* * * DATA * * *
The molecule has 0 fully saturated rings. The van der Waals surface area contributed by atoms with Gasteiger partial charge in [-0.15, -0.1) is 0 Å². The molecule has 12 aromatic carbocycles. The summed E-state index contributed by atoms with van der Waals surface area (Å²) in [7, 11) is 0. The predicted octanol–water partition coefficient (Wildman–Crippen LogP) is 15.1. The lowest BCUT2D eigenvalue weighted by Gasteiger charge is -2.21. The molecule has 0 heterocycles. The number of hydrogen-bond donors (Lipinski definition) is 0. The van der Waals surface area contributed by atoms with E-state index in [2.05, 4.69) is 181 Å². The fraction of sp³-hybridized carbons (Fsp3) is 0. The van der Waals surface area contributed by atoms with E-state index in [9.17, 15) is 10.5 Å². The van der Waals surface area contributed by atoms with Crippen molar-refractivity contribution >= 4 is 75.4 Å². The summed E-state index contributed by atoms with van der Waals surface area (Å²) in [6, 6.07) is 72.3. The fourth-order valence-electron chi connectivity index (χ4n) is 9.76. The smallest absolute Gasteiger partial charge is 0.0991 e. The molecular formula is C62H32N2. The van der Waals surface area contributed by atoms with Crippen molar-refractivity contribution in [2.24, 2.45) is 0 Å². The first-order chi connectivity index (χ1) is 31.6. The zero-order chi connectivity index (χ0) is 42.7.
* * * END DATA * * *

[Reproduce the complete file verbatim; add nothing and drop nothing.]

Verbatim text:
The molecule has 0 fully saturated rings. The van der Waals surface area contributed by atoms with Gasteiger partial charge in [-0.15, -0.1) is 0 Å². The molecule has 12 aromatic carbocycles. The summed E-state index contributed by atoms with van der Waals surface area (Å²) in [7, 11) is 0. The predicted octanol–water partition coefficient (Wildman–Crippen LogP) is 15.1. The lowest BCUT2D eigenvalue weighted by Gasteiger charge is -2.21. The molecule has 0 heterocycles. The number of hydrogen-bond donors (Lipinski definition) is 0. The van der Waals surface area contributed by atoms with E-state index in [2.05, 4.69) is 181 Å². The fraction of sp³-hybridized carbons (Fsp3) is 0. The van der Waals surface area contributed by atoms with E-state index in [9.17, 15) is 10.5 Å². The van der Waals surface area contributed by atoms with Crippen molar-refractivity contribution >= 4 is 75.4 Å². The summed E-state index contributed by atoms with van der Waals surface area (Å²) in [6, 6.07) is 72.3. The fourth-order valence-electron chi connectivity index (χ4n) is 9.76. The smallest absolute Gasteiger partial charge is 0.0991 e. The molecular formula is C62H32N2. The van der Waals surface area contributed by atoms with Crippen molar-refractivity contribution in [2.24, 2.45) is 0 Å². The first-order chi connectivity index (χ1) is 31.6. The zero-order chi connectivity index (χ0) is 42.7.